When it comes to security clearances, the president has total power — despite concerns

Jared Kushner
White House adviser and Trump son-in-law Jared Kushner. (Photo: Kacper Pempel/Reuters)

Although a New York Times report this week that President Donald Trump forced a senior White House official to grant Jared Kushner a top-secret security clearance has led to widespread outrage, particularly from former intelligence and national security officials, experts largely agree the president is mostly free to grant clearances as he sees fit.

“He has the authority to give out any level of access he wants, absent impeachment or the 25th amendment,” Bradley Moss, a Washington national security lawyer told Yahoo News.

The Times report said White House chief of staff John Kelly was so disturbed by Trump’s order that he wrote a contemporaneous memo-to-the-file to document it.

Moss, who has written about Trump’s past exercises of power involving clearances, has concluded that employees have some measure of due process if a clearance is revoked — but if Trump wants to offer information to an adviser, he has carte blanche to do so.

Even if Congress were to choose to investigate and attempt to reform the law on executive authority over security clearances — a task the House Oversight Committee and House Intelligence Committee have already committed to —lawmakers may be unable to challenge Trump’s authority. It’s a question that’s never previously been considered, outside academic hypotheticals, says Moss.

“I’m not even sure Congress can change it, as the authority arguably is inherently the creation of Article II” of the Constitution, wrote Moss.

“Congress can decide whether people have private causes of action to sue if they lose clearances (Congress has never done so), Moss wrote, but what lawmakers can’t do is tell the president he can’t grant top-secret access to anyone he chooses.

Some members of Congress, including Sen. Mark Warner of Virginia, the ranking member of the Senate Intelligence Committee, have focused on the problem of clearances writ large: a painfully slow process that has resulted in a massive backlog for federal employees. But tackling the actual authority to grant clearance is another matter.

Trump derives his ability to dole out clearances using the “exact same authorities” that allow him to unilaterally declassify information, says Andrew Bakaj, a Washington attorney for the Compass Rose Legal Group and a former intelligence officer who served in the CIA’s Office of the Inspector General.

“The president is the ultimate deciding official in this area,” he told Yahoo News.

These questions were last raised in earnest when President Trump shared highly sensitive details about a terrorism threat with Russian officials in the Oval Office. While Trump didn’t “declassify” that information per se, experts largely agreed his authority to share information as he pleases would survive challenge — though it might deter allies from sharing key details about sources and methods in the future.

A congressional aide agreed that “legally, Trump’s allowed to do what he did … our laws were obviously written with the assumption that presidents would … actually care about protecting our national security.”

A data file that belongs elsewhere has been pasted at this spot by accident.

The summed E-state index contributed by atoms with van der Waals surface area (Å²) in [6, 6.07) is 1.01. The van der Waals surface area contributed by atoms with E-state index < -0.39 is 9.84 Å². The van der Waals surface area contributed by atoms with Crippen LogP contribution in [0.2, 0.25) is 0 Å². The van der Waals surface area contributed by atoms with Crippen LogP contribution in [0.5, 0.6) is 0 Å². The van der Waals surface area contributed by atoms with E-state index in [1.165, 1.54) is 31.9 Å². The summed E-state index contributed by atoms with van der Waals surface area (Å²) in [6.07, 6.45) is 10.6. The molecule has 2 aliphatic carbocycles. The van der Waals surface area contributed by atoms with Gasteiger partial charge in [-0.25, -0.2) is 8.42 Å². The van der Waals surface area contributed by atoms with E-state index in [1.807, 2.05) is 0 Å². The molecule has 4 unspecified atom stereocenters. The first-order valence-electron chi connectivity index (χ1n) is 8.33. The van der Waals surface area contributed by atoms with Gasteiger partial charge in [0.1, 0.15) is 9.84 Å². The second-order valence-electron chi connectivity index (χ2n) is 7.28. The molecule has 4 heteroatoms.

However, President Trump’s ability to give his son-in-law access to sensitive information, doesn’t mean counterintelligence officials in the United States can’t simultaneously launch investigations to monitor his contacts with foreign officials. (Kushner has been known to frequently engage with foreign counterparts, including Crown Prince Mohammed bin Salman of Saudi Arabia, who has been linked to the murder of Washington Post columnist Jamal Khashoggi.)

Counterintelligence officials are “empowered” to keep tabs on Kushner, said Bakaj, including “looking at money being exchanged … anything that could lead to compromise.”

He told Yahoo News that Kushner may have been able to mitigate concerns about his foreign friendships and his failure to accurately fill out his security forms, “but the totality of the issues” from the attempted backchannel with Russia early on in Trump’s presidency to his ongoing business relationships “would be difficult to overcome,” he said.

But critics argue the issue is about more than what is legally permissible.

“Just because he has the lawful authority to do something, that does not mean the lawful authority cannot be abused,” said David Priess, a former CIA official, COO of the LawFare Institute, and author of the recently published How to Get Rid of a President, a history of attempts to remove commanders in chief.

Adam Schiff, chairman of the House Intelligence Committee, agreed that Trump’s decision amounts to “a serious abuse that endangers our security,” he wrote in a tweet.

However, there may not be a legal remedy for this kind of abuse, argues Mark Zaid, a prominent Washington national security attorney.

“If you want to use term generically as a lay person, fine,” he wrote in a tweet. “But I respectfully disagree that a President who utilizes clear constitutional power to grant security clearance constitutes ‘abuse,’ certainly not as a legal matter.”

Trump’s granting Kushner access to secrets may be less about a legal abuse of power than the message it sends to large number of government personnel whose continued employment depends on holding onto their security clearances.

“People who have never worked in government may not understand what a big deal this Kushner story is,” wrote Matthew Miller, a former Justice Department official, in a tweet. “Aside from the security risk and the lies, it is such an insult to every public servant who jumps through a million hoops to do things the right way with zero margin for error.”

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